Corrupt prosecutor pardoned

October 04, 1994|By Sheridan Lyons | Sheridan Lyons,Sun Staff Writer

Former Baltimore County State's Attorney Samuel A. Green Jr. has been pardoned by the governor for his 1974 conviction for conspiracy, misconduct in office, obstruction of justice and inducing perjury, a gubernatorial spokesman said yesterday.

Mr. Green's conviction on corruption charges involved a scheme to cover up an illegal $750 payment from a man who wanted an arrest record destroyed.

But the scope of his trial broadened to include tales of his sexual exploits, often involving members of his staff who testified in court before overflow crowds.

Twenty years later, the trial is still remembered for its often lurid testimony.

"You wouldn't have wanted your mother or sister in the courtroom," recalled Towson attorney Peter D. Ward, who prosecuted the case for the attorney general's office nearly 20 years ago.

Gov. William Donald Schaefer has not officially announced the pardon, and officials so far have not provided details of Mr. Green's application despite repeated requests by The Sun. However, Brendan Clifford, an assistant for legal, labor and special issues, said the governor has signed the executive order.

"At first, my initial reaction is surprise," said Mr. Ward. "My considered reaction, in light of other events, is I'm not surprised."

He referred to the governor's recent, posthumous pardon of the late Jerome S. Cardin, who was convicted of stealing $385,000 from Old Court Savings and Loan.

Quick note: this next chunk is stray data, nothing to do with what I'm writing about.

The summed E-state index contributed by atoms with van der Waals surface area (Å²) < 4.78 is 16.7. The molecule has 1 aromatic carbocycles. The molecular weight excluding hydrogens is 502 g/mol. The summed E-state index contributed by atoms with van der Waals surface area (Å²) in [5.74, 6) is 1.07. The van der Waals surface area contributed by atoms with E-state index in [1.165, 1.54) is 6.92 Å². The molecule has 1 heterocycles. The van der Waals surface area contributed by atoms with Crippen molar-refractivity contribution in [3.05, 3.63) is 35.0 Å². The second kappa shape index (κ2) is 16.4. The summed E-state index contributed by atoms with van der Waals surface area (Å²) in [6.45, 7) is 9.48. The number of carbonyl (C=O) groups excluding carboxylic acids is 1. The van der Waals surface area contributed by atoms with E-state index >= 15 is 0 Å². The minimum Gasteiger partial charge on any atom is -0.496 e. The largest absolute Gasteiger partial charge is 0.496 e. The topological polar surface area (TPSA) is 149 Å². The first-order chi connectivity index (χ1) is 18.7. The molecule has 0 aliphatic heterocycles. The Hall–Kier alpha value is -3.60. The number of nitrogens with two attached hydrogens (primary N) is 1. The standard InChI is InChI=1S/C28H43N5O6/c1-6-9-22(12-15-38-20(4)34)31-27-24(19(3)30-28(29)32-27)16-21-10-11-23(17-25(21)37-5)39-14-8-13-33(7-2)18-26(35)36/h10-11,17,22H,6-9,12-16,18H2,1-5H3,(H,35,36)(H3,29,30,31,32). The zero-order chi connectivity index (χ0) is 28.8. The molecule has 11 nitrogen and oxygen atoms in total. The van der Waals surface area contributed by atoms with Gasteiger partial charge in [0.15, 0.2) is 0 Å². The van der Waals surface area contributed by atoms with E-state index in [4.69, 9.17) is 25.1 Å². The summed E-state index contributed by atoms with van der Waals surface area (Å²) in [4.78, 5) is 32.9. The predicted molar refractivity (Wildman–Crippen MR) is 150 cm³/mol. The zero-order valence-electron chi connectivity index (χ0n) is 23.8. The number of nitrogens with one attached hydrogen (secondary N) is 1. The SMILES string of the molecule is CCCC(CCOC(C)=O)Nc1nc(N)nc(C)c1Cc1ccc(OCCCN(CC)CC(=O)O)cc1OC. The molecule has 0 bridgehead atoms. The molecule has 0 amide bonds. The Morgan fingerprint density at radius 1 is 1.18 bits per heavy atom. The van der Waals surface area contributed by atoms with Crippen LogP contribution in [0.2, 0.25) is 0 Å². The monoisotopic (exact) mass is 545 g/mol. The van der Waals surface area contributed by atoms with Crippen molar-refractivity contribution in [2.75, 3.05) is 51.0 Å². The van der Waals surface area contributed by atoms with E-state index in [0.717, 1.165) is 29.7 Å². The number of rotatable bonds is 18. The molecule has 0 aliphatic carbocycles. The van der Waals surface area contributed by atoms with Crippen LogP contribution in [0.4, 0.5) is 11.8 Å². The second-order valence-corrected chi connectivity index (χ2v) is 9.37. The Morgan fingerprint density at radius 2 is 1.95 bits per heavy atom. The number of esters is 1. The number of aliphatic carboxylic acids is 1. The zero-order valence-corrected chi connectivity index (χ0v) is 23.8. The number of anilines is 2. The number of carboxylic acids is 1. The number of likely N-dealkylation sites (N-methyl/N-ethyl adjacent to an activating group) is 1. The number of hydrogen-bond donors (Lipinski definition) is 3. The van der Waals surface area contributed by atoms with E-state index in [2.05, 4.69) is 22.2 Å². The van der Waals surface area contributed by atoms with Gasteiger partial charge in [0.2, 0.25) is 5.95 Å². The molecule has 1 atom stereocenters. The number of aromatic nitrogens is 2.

Mr. Cardin had a long record of civic duty and philanthropy. But Mr. Ward said, "I'm not aware of any great good deeds that Mr. Green has done."

Mr. Green was sentenced to three years in prison and served six months before being released in March 1976, at age 44, still maintaining that he was not guilty.

"I just don't desire to go through life with a conviction I don't feel in my own mind was justified," he said then.

Attempts to locate Mr. Green since his pardon application in August have been unsuccessful. He was not living at the address listed on his Florida driver's license.

According to a handful of lawyers, officials and friends who have had news of him in recent years, Mr. Green has been living and working in Florida and Georgia.

One friend said a Christmas card that he sent last year to Mr. Green's former West Palm Beach address was returned marked "addressee unknown."

Where is he now?

A lawyer who spoke under condition of anonymity said he talked with Mr. Green several months ago.

At the time, he said, Mr. Green sounded well and said he was working in historical restoration in Macon, Ga., traveling back and forth from Florida.

But in Georgia, officials at the historical society and at several historic rehabilitation projects said they hadn't heard of him.

Although the secretary of state ran a required legal notice in August that listed Mr. Green's application along with several other requests for pardons, the Parole Commission has so far refused a formal request by The Sun to release his application under Maryland's public information law, citing possible confidentiality restrictions.

The Parole Commission reviewed Mr. Green's pardon request and returned it with a recommendation to the governor. Assistant Attorney General Stuart M. Nathan said the recommendation is confidential.

Mr. Green was disbarred in November 1976 in a Court of Appeals decision that said, "It is difficult to conceive of a crime which strikes more at the very fundamentals of our system of justice than that of subornation of perjury. . . ."

The pardon does not affect Mr. Green's disbarment.

In Baltimore County, Deputy State's Attorney Howard B. Merker said his office had nothing to do with the pardon and wasn't notified of Mr. Green's application. Mr. Merker said he now has Mr. Green's old desk.

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